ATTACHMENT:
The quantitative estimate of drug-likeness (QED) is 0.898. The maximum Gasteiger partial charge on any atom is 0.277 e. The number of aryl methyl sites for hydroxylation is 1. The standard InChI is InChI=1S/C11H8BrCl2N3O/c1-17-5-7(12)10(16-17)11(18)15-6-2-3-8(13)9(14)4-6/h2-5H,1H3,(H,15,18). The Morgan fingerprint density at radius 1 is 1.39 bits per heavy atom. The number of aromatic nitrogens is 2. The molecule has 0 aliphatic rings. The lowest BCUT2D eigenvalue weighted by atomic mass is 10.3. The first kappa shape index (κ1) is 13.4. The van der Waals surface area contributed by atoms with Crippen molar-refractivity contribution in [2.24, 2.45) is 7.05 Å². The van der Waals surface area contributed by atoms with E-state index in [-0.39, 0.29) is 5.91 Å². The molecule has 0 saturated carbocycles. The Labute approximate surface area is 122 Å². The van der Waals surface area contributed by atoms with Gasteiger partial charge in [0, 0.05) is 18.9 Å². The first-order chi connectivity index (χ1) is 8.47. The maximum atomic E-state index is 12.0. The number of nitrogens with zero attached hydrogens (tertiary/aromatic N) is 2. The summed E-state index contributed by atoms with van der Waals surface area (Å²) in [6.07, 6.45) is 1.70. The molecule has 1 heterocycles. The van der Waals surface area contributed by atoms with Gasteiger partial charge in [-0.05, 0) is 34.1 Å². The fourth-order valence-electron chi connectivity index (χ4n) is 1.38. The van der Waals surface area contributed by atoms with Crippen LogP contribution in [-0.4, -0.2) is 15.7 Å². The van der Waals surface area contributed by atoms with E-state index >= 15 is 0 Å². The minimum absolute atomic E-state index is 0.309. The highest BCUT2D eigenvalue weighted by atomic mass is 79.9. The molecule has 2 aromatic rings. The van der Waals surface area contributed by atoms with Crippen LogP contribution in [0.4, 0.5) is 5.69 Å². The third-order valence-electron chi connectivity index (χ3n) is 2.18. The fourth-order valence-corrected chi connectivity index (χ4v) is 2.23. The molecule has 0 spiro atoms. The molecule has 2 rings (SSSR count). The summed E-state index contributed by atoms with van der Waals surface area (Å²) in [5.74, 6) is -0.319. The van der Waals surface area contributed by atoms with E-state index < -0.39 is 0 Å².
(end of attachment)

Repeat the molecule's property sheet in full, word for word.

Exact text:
The quantitative estimate of drug-likeness (QED) is 0.898. The maximum Gasteiger partial charge on any atom is 0.277 e. The number of aryl methyl sites for hydroxylation is 1. The standard InChI is InChI=1S/C11H8BrCl2N3O/c1-17-5-7(12)10(16-17)11(18)15-6-2-3-8(13)9(14)4-6/h2-5H,1H3,(H,15,18). The Morgan fingerprint density at radius 1 is 1.39 bits per heavy atom. The number of aromatic nitrogens is 2. The molecule has 0 aliphatic rings. The lowest BCUT2D eigenvalue weighted by atomic mass is 10.3. The first kappa shape index (κ1) is 13.4. The van der Waals surface area contributed by atoms with Crippen molar-refractivity contribution in [2.24, 2.45) is 7.05 Å². The van der Waals surface area contributed by atoms with E-state index in [-0.39, 0.29) is 5.91 Å². The molecule has 0 saturated carbocycles. The Labute approximate surface area is 122 Å². The van der Waals surface area contributed by atoms with Gasteiger partial charge in [0, 0.05) is 18.9 Å². The first-order chi connectivity index (χ1) is 8.47. The maximum atomic E-state index is 12.0. The number of nitrogens with zero attached hydrogens (tertiary/aromatic N) is 2. The summed E-state index contributed by atoms with van der Waals surface area (Å²) in [6.07, 6.45) is 1.70. The molecule has 1 heterocycles. The van der Waals surface area contributed by atoms with Gasteiger partial charge in [-0.05, 0) is 34.1 Å². The fourth-order valence-electron chi connectivity index (χ4n) is 1.38. The van der Waals surface area contributed by atoms with Crippen LogP contribution in [-0.4, -0.2) is 15.7 Å². The van der Waals surface area contributed by atoms with E-state index >= 15 is 0 Å². The minimum absolute atomic E-state index is 0.309. The highest BCUT2D eigenvalue weighted by atomic mass is 79.9. The molecule has 2 aromatic rings. The van der Waals surface area contributed by atoms with Crippen LogP contribution in [0.4, 0.5) is 5.69 Å². The third-order valence-electron chi connectivity index (χ3n) is 2.18. The fourth-order valence-corrected chi connectivity index (χ4v) is 2.23. The molecule has 0 spiro atoms. The molecule has 2 rings (SSSR count). The summed E-state index contributed by atoms with van der Waals surface area (Å²) in [5.74, 6) is -0.319. The van der Waals surface area contributed by atoms with E-state index < -0.39 is 0 Å².